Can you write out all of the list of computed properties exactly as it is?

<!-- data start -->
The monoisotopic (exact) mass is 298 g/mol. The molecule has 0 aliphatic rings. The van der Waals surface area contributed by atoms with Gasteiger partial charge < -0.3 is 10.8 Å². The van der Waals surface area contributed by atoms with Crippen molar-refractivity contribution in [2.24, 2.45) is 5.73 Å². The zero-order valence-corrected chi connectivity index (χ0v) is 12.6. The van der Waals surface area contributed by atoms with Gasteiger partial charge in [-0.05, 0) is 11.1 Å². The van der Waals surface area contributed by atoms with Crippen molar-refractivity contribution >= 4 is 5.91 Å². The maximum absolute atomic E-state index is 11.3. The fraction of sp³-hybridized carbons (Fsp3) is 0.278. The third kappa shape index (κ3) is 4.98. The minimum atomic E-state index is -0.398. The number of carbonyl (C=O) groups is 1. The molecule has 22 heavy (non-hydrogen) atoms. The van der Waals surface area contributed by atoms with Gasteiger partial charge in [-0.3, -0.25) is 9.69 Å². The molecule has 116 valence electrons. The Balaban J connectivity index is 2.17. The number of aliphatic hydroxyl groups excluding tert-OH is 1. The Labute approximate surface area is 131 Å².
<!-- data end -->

The monoisotopic (exact) mass is 298 g/mol. The molecule has 0 aliphatic rings. The van der Waals surface area contributed by atoms with Gasteiger partial charge < -0.3 is 10.8 Å². The van der Waals surface area contributed by atoms with Crippen molar-refractivity contribution in [2.24, 2.45) is 5.73 Å². The zero-order valence-corrected chi connectivity index (χ0v) is 12.6. The van der Waals surface area contributed by atoms with Gasteiger partial charge in [-0.05, 0) is 11.1 Å². The van der Waals surface area contributed by atoms with Crippen molar-refractivity contribution >= 4 is 5.91 Å². The maximum absolute atomic E-state index is 11.3. The fraction of sp³-hybridized carbons (Fsp3) is 0.278. The third kappa shape index (κ3) is 4.98. The minimum atomic E-state index is -0.398. The number of carbonyl (C=O) groups is 1. The molecule has 22 heavy (non-hydrogen) atoms. The van der Waals surface area contributed by atoms with Gasteiger partial charge in [-0.3, -0.25) is 9.69 Å². The molecule has 116 valence electrons. The Balaban J connectivity index is 2.17. The number of aliphatic hydroxyl groups excluding tert-OH is 1. The Labute approximate surface area is 131 Å².